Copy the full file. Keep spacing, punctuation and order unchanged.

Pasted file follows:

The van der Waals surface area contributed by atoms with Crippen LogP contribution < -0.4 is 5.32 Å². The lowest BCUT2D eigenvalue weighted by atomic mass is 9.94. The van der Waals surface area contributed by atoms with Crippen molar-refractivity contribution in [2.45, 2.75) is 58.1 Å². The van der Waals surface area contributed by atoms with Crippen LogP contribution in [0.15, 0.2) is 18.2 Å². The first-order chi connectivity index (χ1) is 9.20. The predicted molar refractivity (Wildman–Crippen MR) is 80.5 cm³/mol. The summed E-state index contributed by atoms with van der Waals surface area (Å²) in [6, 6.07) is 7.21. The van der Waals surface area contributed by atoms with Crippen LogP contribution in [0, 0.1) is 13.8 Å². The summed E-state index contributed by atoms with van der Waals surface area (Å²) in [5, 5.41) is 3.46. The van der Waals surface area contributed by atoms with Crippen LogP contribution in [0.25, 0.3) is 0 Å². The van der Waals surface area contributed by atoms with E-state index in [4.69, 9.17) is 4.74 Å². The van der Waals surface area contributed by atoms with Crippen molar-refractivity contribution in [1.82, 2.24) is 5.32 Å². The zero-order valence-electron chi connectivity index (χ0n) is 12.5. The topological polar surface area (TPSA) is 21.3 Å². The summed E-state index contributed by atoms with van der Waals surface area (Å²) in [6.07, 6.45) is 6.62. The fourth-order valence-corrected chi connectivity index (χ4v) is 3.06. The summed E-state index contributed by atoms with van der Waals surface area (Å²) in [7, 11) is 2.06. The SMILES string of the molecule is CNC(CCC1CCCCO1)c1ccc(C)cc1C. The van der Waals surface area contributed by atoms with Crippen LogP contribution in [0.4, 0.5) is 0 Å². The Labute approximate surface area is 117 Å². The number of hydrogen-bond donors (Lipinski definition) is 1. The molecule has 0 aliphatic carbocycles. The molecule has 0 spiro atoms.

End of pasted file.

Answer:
The van der Waals surface area contributed by atoms with Crippen LogP contribution < -0.4 is 5.32 Å². The lowest BCUT2D eigenvalue weighted by atomic mass is 9.94. The van der Waals surface area contributed by atoms with Crippen molar-refractivity contribution in [2.45, 2.75) is 58.1 Å². The van der Waals surface area contributed by atoms with Crippen LogP contribution in [0.15, 0.2) is 18.2 Å². The first-order chi connectivity index (χ1) is 9.20. The predicted molar refractivity (Wildman–Crippen MR) is 80.5 cm³/mol. The summed E-state index contributed by atoms with van der Waals surface area (Å²) in [6, 6.07) is 7.21. The van der Waals surface area contributed by atoms with Crippen LogP contribution in [0, 0.1) is 13.8 Å². The summed E-state index contributed by atoms with van der Waals surface area (Å²) in [5, 5.41) is 3.46. The van der Waals surface area contributed by atoms with Crippen LogP contribution in [0.25, 0.3) is 0 Å². The van der Waals surface area contributed by atoms with E-state index in [4.69, 9.17) is 4.74 Å². The van der Waals surface area contributed by atoms with Crippen molar-refractivity contribution in [1.82, 2.24) is 5.32 Å². The zero-order valence-electron chi connectivity index (χ0n) is 12.5. The topological polar surface area (TPSA) is 21.3 Å². The summed E-state index contributed by atoms with van der Waals surface area (Å²) in [6.07, 6.45) is 6.62. The fourth-order valence-corrected chi connectivity index (χ4v) is 3.06. The summed E-state index contributed by atoms with van der Waals surface area (Å²) in [7, 11) is 2.06. The SMILES string of the molecule is CNC(CCC1CCCCO1)c1ccc(C)cc1C. The van der Waals surface area contributed by atoms with Crippen LogP contribution in [0.4, 0.5) is 0 Å². The Labute approximate surface area is 117 Å². The number of hydrogen-bond donors (Lipinski definition) is 1. The molecule has 0 aliphatic carbocycles. The molecule has 0 spiro atoms.